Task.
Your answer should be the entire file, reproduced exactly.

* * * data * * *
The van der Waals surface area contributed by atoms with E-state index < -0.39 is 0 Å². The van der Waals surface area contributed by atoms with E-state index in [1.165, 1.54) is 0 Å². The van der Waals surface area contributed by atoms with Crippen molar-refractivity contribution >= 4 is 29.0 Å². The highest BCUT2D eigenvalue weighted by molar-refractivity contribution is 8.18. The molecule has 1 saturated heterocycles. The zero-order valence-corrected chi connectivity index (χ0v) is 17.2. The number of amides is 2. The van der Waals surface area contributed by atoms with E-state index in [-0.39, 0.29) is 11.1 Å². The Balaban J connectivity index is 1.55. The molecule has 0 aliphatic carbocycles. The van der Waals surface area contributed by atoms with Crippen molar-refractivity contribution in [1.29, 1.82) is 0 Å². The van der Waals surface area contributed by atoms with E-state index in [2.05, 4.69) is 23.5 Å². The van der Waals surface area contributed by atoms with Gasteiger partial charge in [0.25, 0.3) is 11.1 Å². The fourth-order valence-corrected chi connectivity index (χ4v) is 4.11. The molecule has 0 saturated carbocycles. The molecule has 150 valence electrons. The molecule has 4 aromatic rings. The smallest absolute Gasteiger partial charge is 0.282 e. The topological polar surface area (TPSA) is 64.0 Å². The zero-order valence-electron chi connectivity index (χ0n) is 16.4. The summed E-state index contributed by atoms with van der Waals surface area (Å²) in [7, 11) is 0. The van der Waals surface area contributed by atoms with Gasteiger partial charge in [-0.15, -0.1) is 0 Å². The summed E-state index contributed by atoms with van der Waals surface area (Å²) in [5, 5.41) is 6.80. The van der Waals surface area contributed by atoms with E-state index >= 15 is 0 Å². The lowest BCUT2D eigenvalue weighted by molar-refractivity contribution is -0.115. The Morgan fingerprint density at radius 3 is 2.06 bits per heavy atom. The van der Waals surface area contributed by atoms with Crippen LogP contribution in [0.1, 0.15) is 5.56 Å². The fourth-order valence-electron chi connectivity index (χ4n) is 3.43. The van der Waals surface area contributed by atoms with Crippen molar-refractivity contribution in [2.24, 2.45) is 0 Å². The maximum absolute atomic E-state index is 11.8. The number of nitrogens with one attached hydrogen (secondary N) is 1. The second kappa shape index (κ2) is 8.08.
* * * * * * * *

The van der Waals surface area contributed by atoms with E-state index < -0.39 is 0 Å². The van der Waals surface area contributed by atoms with E-state index in [1.165, 1.54) is 0 Å². The van der Waals surface area contributed by atoms with Crippen molar-refractivity contribution >= 4 is 29.0 Å². The highest BCUT2D eigenvalue weighted by molar-refractivity contribution is 8.18. The molecule has 1 saturated heterocycles. The zero-order valence-corrected chi connectivity index (χ0v) is 17.2. The number of amides is 2. The van der Waals surface area contributed by atoms with E-state index in [-0.39, 0.29) is 11.1 Å². The Balaban J connectivity index is 1.55. The molecule has 0 aliphatic carbocycles. The van der Waals surface area contributed by atoms with Crippen molar-refractivity contribution in [1.29, 1.82) is 0 Å². The van der Waals surface area contributed by atoms with E-state index in [2.05, 4.69) is 23.5 Å². The van der Waals surface area contributed by atoms with Gasteiger partial charge in [0.25, 0.3) is 11.1 Å². The fourth-order valence-corrected chi connectivity index (χ4v) is 4.11. The molecule has 0 saturated carbocycles. The molecule has 150 valence electrons. The molecule has 4 aromatic rings. The smallest absolute Gasteiger partial charge is 0.282 e. The topological polar surface area (TPSA) is 64.0 Å². The zero-order valence-electron chi connectivity index (χ0n) is 16.4. The summed E-state index contributed by atoms with van der Waals surface area (Å²) in [7, 11) is 0. The van der Waals surface area contributed by atoms with Gasteiger partial charge in [-0.15, -0.1) is 0 Å². The summed E-state index contributed by atoms with van der Waals surface area (Å²) in [5, 5.41) is 6.80. The van der Waals surface area contributed by atoms with E-state index >= 15 is 0 Å². The lowest BCUT2D eigenvalue weighted by molar-refractivity contribution is -0.115. The Morgan fingerprint density at radius 3 is 2.06 bits per heavy atom. The van der Waals surface area contributed by atoms with Crippen LogP contribution in [0.1, 0.15) is 5.56 Å². The fourth-order valence-electron chi connectivity index (χ4n) is 3.43. The van der Waals surface area contributed by atoms with Crippen molar-refractivity contribution in [2.24, 2.45) is 0 Å². The maximum absolute atomic E-state index is 11.8. The number of nitrogens with one attached hydrogen (secondary N) is 1. The second kappa shape index (κ2) is 8.08.